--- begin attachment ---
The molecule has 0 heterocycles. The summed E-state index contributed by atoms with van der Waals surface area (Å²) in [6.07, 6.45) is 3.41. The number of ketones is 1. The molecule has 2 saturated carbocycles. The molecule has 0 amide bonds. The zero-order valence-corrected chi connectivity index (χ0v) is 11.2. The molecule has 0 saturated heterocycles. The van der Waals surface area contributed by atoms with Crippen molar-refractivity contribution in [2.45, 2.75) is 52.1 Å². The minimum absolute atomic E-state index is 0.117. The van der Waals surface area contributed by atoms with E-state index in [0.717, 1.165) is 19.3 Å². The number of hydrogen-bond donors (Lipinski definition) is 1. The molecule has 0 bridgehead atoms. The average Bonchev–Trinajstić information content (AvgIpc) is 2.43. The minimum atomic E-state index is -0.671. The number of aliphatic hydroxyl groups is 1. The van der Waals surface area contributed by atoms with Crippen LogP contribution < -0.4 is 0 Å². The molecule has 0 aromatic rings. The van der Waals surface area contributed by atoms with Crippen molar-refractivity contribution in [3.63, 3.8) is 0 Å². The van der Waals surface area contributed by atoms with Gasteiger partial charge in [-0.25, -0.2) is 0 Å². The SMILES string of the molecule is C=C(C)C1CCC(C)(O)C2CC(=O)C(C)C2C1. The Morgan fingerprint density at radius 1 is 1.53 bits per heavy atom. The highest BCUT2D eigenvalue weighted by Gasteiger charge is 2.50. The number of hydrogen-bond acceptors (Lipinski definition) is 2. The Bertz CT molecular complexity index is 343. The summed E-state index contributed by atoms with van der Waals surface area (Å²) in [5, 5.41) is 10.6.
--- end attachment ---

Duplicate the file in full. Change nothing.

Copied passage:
The molecule has 0 heterocycles. The summed E-state index contributed by atoms with van der Waals surface area (Å²) in [6.07, 6.45) is 3.41. The number of ketones is 1. The molecule has 2 saturated carbocycles. The molecule has 0 amide bonds. The zero-order valence-corrected chi connectivity index (χ0v) is 11.2. The molecule has 0 saturated heterocycles. The van der Waals surface area contributed by atoms with Crippen molar-refractivity contribution in [2.45, 2.75) is 52.1 Å². The minimum absolute atomic E-state index is 0.117. The van der Waals surface area contributed by atoms with E-state index in [0.717, 1.165) is 19.3 Å². The number of hydrogen-bond donors (Lipinski definition) is 1. The molecule has 0 bridgehead atoms. The average Bonchev–Trinajstić information content (AvgIpc) is 2.43. The minimum atomic E-state index is -0.671. The number of aliphatic hydroxyl groups is 1. The van der Waals surface area contributed by atoms with Crippen LogP contribution < -0.4 is 0 Å². The molecule has 0 aromatic rings. The van der Waals surface area contributed by atoms with Crippen molar-refractivity contribution in [3.63, 3.8) is 0 Å². The van der Waals surface area contributed by atoms with Gasteiger partial charge in [-0.25, -0.2) is 0 Å². The SMILES string of the molecule is C=C(C)C1CCC(C)(O)C2CC(=O)C(C)C2C1. The Morgan fingerprint density at radius 1 is 1.53 bits per heavy atom. The highest BCUT2D eigenvalue weighted by Gasteiger charge is 2.50. The number of hydrogen-bond acceptors (Lipinski definition) is 2. The Bertz CT molecular complexity index is 343. The summed E-state index contributed by atoms with van der Waals surface area (Å²) in [5, 5.41) is 10.6.